August 12, 2020
Names in this story have been changed for privacy reasons.
It was a Friday afternoon in the summer of 2017 when the grandparents arrived to pick up their 5 year old granddaughter, Kate, for the weekend. This was a typical scenario since their daughter, Noelle, worked shifts and was estranged from her children’s father; Noelle’s parents regularly cared for her children while she worked and often provided childcare when she was unable to be home. When they arrived, rather than seeing their granddaughter waiting with a smile & eager to get the show on the road, they were met with police cars and officers blocking most of the street…as well as being inside the house. As the story would unfold, the grandparents learned that their daughter and Noelle’s boyfriend (stepdad to Kate and her brother) were handcuffed and led out of the house in front of the very young children and taken away in separate police cars; the arrests were made for child abuse and child sexual abuse imagery, but details were scarce. Even though the grandparents were identified as being Noelle’s parents, at no point was further information shared other than that Noelle was being questioned.
A communication was made that the young children were to be interviewed at the corner store parking lot by Child and Family Service workers. At this point the CFS Workers interviewed each child and at no point would communicate with the grandparents who were not only care providers for their grandkids but were also family and the parents of the children’s mother. When the grandparents were trying to chat with the kids to try to ‘normalize’ the situation somewhat, a CFS worker called out from across the parking lot and said that there should be no conversation with the children. At no point did they explain the process of what was going on, nor attempt to establish the grandparent’s connection with the children. Once these interviews were done, the children were to attend Children’s Hospital for forensic exams.
The family sat in Emergency at the Children’s hospital for five hours. They were in crisis; they were in trauma and no one came out and interacted with them. No one came out to explain the situation or to see how Kate, the child who was to be examined (and by this point was very frightened) was. It seemed that no one cared. We didn’t matter. Kate didn’t matter.
After the forensic exam was finally done, the Police called to say that Noelle was ready for release and that she was ‘in a bad way and would obviously need help’. What seemed to have unfolded was that Noelle was arrested so that she could be used as to leverage information from Jason (Kate’s stepdad) – information about how he had been abusing Kate for at least a year and had been posting naked photos and videos of her online, and selling them to a ring of pedophiles like himself around the world on the internet. The police showed Noelle some of the pictures and she was overcome with guilt, shock and grief….devastated that this happened under her roof and by someone she loved and trusted. The trauma of that evening was too much to bear.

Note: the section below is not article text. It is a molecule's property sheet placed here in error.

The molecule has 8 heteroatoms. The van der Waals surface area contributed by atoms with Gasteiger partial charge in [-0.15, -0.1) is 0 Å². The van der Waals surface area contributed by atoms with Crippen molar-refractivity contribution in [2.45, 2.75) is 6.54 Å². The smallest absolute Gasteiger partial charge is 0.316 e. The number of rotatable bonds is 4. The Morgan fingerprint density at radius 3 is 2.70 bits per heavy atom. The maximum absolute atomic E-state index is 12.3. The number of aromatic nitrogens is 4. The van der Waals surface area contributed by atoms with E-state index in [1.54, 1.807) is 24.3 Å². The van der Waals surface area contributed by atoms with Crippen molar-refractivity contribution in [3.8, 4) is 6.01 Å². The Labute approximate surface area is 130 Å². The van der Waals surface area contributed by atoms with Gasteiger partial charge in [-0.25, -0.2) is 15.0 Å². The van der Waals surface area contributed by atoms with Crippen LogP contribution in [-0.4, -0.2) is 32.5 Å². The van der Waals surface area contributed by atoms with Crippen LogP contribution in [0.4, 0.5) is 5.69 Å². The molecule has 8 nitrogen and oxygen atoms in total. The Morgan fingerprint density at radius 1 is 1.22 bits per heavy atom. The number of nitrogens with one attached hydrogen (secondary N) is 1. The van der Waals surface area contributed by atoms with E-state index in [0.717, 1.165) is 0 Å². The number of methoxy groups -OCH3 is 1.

Noelle’s parents described her as disheveled and incoherent upon release from the police. Noelle wanted to die. She felt shame and felt that she had been manipulated to build a case against Jason (even though there was already clear evidence to his guilt). Noelle was left in a cold interview room with a table and a chair….and often no one else with her….no one to counsel her or to help her understand the process of what was happening. She was suicidal and her parents did not think she was going to survive the night.
They attempted to have Noelle admitted to the Crisis Response Unit but after a brief interview with Noelle (who was inconsolable & unable to maintain her thoughts) they sent the family home ‘to rest’.
Three years later Noelle still battles the effects of that night: she is a shell of herself. She is often sullen and distant and will not talk about what happened even though Jason is now in jail and Kate is doing well for the most part. ‘Noelle is a victim. We are all victims’ say the grandparents. ‘We didn’t know where to turn to or what to do to get the support we needed. We were lost and felt like we had to fend for ourselves. Along this journey we did meet empathetic people who meant well but felt that many of the professionals they encountered did not work in such a fashion as to help provide support and direction….instead we were left to fend by ourselves and do what we thought best’.
The photos and videos of Kate will likely persist in the dark corners of the internet, perhaps forever, and the profound trauma that Noelle feels will likely be with her for all time but had the supports been different at the outset, their story would be very different.
While the grandparents are still seething at the system’s shortcomings, they are so very happy to learn about the development of the new centre that would help families navigate the process following disclosure of child abuse. Their hope is that the new centre will keep ‘a file open forever’ such that victims and their families can always get the help they need.
‘This is what we needed and it’s shocking that we don’t already have something like this; it’s time’.
Let this story be the reason you step forward today to support the Manitoba Child Abuse Response Centre. Let’s fix a damaged system. For children. For families. For Manitoba.